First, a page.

By Ron Pestone
One thing most of us have in common is a reluctance to change. Even when it is good for us we hate to change. Bad habits are equally hard to change. If you are a smoker, which I was, giving up smoking can be one of the hardest and most frustrating experiences . I quit dozens of times, only to go back. Finally I went to an expert in Boston for help and I have not smoked for twenty years.
We all know that exercise and eating healthy is good for us, yet how many of us do it. If everyone who publicly claimed they did the hamburger chains that are smothering our country would become an endangered species.
It’s the acceptance of change that took us from the horse and buggy to the automobile and brought electric power and light into our lives. Not that they were easy changes. There were whole schools of people out there claiming that the automobile was only a fad and would never replace the horse and buggy or that the electric light would never replace kerosene and eating healthy is good for us, yet how many of us do it. If everyone who publicly claimed they did the hamburger chains that are smothering our country would become an endangered species.
The list goes on and on. From the time of the Industrial Revolution we have been on a whirlwind of change. My mother and her family farmed by horse and hand labor yet in her lifetime she saw a man land on the moon.
In the last years we have experienced an explosion of change that has been greater than the changes brought about by the Industrial Revolution. I am talking about the turbo charged changes in communication and the phenomena of the internet.
It all started years ago with a beep. Beepers were not only invented but were so competitively priced that almost anyone could afford them. It was like a miracle; you could beep someone and they would get to the nearest phone. Beepers soon infested the construction world and if you worked in the business you were emphatically told to leave your beeper on at all times. It was the start of closing the gap between the office and the job site, where ever it might be. I, like every contractor in the world loved them.
Then came the new Holy Grail, the cell phone and life as we know it would never be the same. As the cell phone has morphed into a sophisticated communication devise that can do almost anything, except make coffee, the world and contractors were attracted to them like bees to honey.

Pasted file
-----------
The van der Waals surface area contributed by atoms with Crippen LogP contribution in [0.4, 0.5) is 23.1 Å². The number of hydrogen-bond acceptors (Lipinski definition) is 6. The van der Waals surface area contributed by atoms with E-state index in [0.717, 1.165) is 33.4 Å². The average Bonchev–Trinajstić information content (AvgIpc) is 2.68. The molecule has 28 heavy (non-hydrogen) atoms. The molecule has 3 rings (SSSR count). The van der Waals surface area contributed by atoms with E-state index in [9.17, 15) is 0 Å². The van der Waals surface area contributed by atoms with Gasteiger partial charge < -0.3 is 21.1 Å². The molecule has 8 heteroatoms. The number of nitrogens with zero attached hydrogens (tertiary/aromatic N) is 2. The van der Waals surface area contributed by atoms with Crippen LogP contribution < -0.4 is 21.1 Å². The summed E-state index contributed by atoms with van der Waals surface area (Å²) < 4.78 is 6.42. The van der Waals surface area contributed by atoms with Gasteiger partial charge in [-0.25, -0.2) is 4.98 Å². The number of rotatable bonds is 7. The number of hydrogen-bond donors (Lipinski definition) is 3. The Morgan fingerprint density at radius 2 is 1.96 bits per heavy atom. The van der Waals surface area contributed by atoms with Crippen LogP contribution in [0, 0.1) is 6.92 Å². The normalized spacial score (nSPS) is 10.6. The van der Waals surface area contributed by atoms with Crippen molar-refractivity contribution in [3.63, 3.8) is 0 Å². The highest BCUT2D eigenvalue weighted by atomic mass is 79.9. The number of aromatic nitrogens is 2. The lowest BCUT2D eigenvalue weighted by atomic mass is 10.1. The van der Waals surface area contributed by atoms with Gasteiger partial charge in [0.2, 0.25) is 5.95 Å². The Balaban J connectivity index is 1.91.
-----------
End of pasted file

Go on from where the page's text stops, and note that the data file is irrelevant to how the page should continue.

In construction they had enormous value. All your key people can have one, from your layout guy to your foreman to your superintendent and anyone else who mattered. Problems can be discussed and resolved in minutes and if you are sitting in the office and cannot understand the problem the field can send you a photo on the cell phone. They have become the great equalizer and today it is hard to imagine the world without them. Contractors who stuck with the old ways and never went mobile found themselves out of the construction trade and selling hot dogs. Cell phones became a necessary business item in order to remain competitive and increase profits. Now with the advanced designs, pictures, streaming and meeting capabilities superintendents and foremen can manage work on several widely separated sites with ease.
Today every architect, engineer, superintendent, and foreman carries a laptop or a tablet that keeps them connected with all their business regardless of where that business is. Purchase orders, estimates, CPM schedules labor hours are all just a click away.
Gone are the days when getting a computer from the box to the desk fully connected required a degree in engineering. Devises are all color coordinated and within minutes of unpacking are ready to go to work. Software packages are available for everything construction from estimating, CPMs, change orders, labor hours, inventory, vendors and more all available at the click of a button.
These changes have occurred and any construction professional that hasn’t jumped on the train will be left behind and no other train will be coming to pick them up.
We are now at the beginning of the next major change that is going to have enormous ramifications for the construction industry. It’s the internet coupled with the rise of Social Networks. Today most of us in the industry Google when we want to find someone or learn about something. We can place material orders and have them delivered without leaving the job site. We have a vast army of experts at our finger tips to help us solve problems all at no cost. We can find any piece of equipment or any tool just by searching the internet. All this and the most competitive price too.
Don’t Forget: We Build America
Image courtesy of Hyena Reality / FreeDigitalPhotos.net